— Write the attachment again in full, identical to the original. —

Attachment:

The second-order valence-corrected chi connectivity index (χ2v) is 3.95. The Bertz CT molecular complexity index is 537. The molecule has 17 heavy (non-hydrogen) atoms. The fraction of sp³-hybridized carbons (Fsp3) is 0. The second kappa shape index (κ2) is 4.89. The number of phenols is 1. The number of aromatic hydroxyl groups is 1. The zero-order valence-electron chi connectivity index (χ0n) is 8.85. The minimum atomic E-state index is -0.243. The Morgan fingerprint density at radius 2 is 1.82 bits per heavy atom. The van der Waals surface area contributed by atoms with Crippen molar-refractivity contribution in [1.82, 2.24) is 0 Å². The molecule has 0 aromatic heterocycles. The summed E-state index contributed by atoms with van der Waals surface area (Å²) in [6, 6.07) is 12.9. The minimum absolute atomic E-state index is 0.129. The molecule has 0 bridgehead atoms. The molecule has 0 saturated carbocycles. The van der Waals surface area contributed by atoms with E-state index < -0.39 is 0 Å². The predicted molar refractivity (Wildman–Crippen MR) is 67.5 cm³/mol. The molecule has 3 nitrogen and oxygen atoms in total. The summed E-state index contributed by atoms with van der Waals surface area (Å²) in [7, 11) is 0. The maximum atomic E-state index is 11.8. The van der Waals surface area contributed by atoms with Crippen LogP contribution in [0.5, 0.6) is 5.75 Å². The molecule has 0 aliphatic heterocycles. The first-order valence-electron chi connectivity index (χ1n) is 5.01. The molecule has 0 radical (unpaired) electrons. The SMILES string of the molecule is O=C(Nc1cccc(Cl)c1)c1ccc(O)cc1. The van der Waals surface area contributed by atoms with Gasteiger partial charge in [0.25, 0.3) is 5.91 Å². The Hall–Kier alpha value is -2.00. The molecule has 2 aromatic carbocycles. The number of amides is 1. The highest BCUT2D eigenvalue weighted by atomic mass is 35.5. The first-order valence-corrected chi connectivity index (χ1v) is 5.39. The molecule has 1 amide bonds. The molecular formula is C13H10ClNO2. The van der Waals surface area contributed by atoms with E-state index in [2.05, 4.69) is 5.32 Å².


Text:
The second-order valence-corrected chi connectivity index (χ2v) is 3.95. The Bertz CT molecular complexity index is 537. The molecule has 17 heavy (non-hydrogen) atoms. The fraction of sp³-hybridized carbons (Fsp3) is 0. The second kappa shape index (κ2) is 4.89. The number of phenols is 1. The number of aromatic hydroxyl groups is 1. The zero-order valence-electron chi connectivity index (χ0n) is 8.85. The minimum atomic E-state index is -0.243. The Morgan fingerprint density at radius 2 is 1.82 bits per heavy atom. The van der Waals surface area contributed by atoms with Crippen molar-refractivity contribution in [1.82, 2.24) is 0 Å². The molecule has 0 aromatic heterocycles. The summed E-state index contributed by atoms with van der Waals surface area (Å²) in [6, 6.07) is 12.9. The minimum absolute atomic E-state index is 0.129. The molecule has 0 bridgehead atoms. The molecule has 0 saturated carbocycles. The van der Waals surface area contributed by atoms with E-state index < -0.39 is 0 Å². The predicted molar refractivity (Wildman–Crippen MR) is 67.5 cm³/mol. The molecule has 3 nitrogen and oxygen atoms in total. The summed E-state index contributed by atoms with van der Waals surface area (Å²) in [7, 11) is 0. The maximum atomic E-state index is 11.8. The van der Waals surface area contributed by atoms with Crippen LogP contribution in [0.5, 0.6) is 5.75 Å². The molecule has 0 aliphatic heterocycles. The first-order valence-electron chi connectivity index (χ1n) is 5.01. The molecule has 0 radical (unpaired) electrons. The SMILES string of the molecule is O=C(Nc1cccc(Cl)c1)c1ccc(O)cc1. The van der Waals surface area contributed by atoms with Gasteiger partial charge in [0.25, 0.3) is 5.91 Å². The Hall–Kier alpha value is -2.00. The molecule has 2 aromatic carbocycles. The number of amides is 1. The highest BCUT2D eigenvalue weighted by atomic mass is 35.5. The first-order valence-corrected chi connectivity index (χ1v) is 5.39. The molecule has 1 amide bonds. The molecular formula is C13H10ClNO2. The van der Waals surface area contributed by atoms with E-state index in [2.05, 4.69) is 5.32 Å².